Thursday, June 16, 2016

Farewell, Mary Shanahan

She was tall and terrifying. She stalked through the classroom, always somehow finding students who were unprepared for her classes. She fired questions rat-a-tat. Students dodged and weaved and tried to keep up. As for leading students to understanding, she would go along with that for a while, then she would pick a class up collectively and throw it through the door of knowledge.

She was Mary Shanahan, and she was one of my undergraduate professors when I was an English major at Cameron University in Lawton, Oklahoma.

 I thrilled to her hauteur, her theatrical style of teaching. I idolized her and feared her and came out of her classes trembling and wrecked from trying to keep up with her forehand smash tennis-match style lectures. I swore each semester that I would not return, and the following semester found me front and center.

Shakespeare (16 plays in 16 weeks). English Literature, I and II. Bloomsbury. She cracked me open as a learner; I've never been the same.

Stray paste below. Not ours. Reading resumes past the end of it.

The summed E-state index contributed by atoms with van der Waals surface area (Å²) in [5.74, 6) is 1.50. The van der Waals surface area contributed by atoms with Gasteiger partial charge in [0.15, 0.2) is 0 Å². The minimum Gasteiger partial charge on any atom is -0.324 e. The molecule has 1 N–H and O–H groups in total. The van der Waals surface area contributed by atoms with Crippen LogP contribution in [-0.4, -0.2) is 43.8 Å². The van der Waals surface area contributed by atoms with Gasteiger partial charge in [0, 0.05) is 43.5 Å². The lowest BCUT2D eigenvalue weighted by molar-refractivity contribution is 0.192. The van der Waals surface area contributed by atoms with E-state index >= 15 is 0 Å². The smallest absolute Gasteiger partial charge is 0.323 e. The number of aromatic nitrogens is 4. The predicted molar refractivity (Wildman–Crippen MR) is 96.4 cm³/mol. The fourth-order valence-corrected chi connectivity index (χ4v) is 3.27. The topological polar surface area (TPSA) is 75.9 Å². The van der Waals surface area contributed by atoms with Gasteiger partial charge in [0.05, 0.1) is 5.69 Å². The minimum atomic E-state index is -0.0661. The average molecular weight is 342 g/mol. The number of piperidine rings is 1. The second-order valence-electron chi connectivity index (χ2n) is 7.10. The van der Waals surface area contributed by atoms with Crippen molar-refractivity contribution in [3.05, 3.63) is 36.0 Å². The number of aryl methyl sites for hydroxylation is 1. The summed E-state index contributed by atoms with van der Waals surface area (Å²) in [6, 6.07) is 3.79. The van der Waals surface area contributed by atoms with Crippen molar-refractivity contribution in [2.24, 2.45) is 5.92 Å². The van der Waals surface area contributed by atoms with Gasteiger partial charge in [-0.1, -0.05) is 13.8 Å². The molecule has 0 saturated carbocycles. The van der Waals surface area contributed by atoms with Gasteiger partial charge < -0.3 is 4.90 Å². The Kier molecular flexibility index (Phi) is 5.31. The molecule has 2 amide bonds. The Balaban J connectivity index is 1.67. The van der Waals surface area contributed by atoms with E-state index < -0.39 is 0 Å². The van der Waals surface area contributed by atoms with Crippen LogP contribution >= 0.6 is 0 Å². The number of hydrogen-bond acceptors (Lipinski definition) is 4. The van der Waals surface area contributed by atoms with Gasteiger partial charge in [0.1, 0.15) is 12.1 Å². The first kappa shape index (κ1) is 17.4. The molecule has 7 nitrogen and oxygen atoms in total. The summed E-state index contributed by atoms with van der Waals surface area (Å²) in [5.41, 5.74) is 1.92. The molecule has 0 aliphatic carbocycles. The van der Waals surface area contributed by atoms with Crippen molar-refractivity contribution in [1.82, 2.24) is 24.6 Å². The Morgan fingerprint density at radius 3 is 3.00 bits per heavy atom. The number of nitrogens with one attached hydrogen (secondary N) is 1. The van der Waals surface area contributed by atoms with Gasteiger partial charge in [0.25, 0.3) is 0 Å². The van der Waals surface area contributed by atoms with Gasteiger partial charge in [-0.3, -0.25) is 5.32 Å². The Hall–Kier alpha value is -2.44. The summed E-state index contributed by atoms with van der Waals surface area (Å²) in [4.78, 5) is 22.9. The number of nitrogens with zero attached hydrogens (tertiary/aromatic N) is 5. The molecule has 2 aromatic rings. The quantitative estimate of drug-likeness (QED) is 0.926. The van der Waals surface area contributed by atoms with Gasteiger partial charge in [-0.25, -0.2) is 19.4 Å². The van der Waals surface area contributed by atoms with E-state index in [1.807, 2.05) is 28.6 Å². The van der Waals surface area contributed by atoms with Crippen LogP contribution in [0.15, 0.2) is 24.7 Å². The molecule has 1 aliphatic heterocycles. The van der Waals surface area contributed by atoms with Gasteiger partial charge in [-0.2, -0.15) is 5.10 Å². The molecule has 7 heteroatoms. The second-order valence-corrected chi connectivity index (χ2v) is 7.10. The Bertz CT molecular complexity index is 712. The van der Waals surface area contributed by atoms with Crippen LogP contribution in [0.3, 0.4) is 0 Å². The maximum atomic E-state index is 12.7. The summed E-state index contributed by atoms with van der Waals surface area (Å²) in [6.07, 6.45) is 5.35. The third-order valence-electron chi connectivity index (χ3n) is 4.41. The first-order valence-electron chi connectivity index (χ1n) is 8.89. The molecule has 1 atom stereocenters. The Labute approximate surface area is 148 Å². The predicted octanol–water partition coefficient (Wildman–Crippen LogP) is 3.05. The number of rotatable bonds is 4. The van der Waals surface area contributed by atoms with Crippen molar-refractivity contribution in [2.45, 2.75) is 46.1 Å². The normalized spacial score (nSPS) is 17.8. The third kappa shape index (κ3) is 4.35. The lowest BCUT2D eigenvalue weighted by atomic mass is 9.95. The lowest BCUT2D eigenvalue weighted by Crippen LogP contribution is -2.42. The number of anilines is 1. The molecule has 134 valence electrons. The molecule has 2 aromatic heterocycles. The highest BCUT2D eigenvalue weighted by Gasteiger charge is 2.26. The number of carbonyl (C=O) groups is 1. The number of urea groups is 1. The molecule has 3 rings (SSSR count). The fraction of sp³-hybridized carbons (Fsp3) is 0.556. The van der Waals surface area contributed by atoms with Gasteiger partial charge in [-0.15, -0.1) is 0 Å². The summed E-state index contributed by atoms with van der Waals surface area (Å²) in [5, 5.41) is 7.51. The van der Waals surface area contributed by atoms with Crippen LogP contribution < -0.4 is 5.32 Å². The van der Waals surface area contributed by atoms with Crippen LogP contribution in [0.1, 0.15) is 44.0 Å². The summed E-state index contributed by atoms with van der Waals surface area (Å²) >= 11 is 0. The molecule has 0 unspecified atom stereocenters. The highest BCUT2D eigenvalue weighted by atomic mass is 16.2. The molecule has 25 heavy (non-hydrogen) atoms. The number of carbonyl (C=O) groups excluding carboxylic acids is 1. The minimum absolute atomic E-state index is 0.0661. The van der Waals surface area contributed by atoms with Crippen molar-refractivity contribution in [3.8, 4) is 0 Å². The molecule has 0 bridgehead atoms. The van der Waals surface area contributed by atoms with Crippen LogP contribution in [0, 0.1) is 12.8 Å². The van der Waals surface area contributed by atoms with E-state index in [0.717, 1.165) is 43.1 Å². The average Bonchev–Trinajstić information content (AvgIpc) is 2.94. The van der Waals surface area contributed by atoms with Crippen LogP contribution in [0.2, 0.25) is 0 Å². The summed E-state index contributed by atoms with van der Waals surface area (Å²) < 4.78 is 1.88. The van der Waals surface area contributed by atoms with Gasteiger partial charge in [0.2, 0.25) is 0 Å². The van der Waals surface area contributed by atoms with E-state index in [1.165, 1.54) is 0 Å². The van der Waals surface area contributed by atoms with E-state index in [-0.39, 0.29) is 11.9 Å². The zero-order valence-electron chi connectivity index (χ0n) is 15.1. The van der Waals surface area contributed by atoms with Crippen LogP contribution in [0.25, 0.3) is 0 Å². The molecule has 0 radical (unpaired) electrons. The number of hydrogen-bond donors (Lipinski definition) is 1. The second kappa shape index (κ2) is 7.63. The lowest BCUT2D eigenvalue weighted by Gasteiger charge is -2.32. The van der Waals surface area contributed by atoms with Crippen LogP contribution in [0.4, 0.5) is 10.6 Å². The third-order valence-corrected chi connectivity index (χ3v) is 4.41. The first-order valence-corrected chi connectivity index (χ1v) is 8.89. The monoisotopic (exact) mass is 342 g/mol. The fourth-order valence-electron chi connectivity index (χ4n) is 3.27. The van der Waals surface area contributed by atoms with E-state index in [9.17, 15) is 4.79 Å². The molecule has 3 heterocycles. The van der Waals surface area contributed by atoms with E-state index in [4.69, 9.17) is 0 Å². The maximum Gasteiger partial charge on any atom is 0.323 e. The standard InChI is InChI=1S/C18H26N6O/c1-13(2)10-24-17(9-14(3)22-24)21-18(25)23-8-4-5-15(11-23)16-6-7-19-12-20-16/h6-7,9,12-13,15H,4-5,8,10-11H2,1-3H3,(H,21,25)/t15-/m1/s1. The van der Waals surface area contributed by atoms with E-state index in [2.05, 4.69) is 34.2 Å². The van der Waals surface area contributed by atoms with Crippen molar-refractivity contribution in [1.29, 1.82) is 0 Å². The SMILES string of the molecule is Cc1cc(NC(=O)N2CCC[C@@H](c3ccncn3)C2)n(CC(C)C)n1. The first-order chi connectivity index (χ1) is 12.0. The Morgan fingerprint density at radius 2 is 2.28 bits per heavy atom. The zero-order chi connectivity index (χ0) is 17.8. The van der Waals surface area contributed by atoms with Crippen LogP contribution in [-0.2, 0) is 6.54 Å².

I don't read what Mary Shanahan read, but she changed how I read. I pay fierce attention. I am obsessive about sussing out meaning.

Mary Shanahan died in Wisconsin last month on May 11. I found out last week, and it was hard news to take. I had hoped to see her again one day and bask in her steely gaze.

Paying tribute here feels small and pale and incomplete, so I want to read something in her honor. Perhaps Bleak House (at one time, she had a cat named Lady Dedlock) or a novel by her especial favorite, Virginia Woolf.

Go here to see Mary Shanahan remembered beautifully and properly, as was her due.


James Chester said...

What a nice tribute. Lady Dedlock is a perfect name for a cat, too. You know, you do't have to read Bleak House all at once. It was meant to be read in installments. I've read it several times, one of my favorites.

Unknown said...

I was just thinking about professor Shanahan. I was enlisted in the Army at Fort Sill, Oklahoma. I was a first year student at Cameron University taking classes part time. I had only one English class (comp 1) when I was accepted to her 3rd year Shakespeare class. It was conducted at her house and it was readily apparent to me that I did not have the requisite background. I loved that class and worked harder in it than I think any other class I took. (went to Umkc then University of Maryland at College Park). Funny thing is, the only professor I remember clearly is Professor Shanahan. It's a shame I waited so long to look her up. Had just wanted to thank her for an experience in learning I will never forget.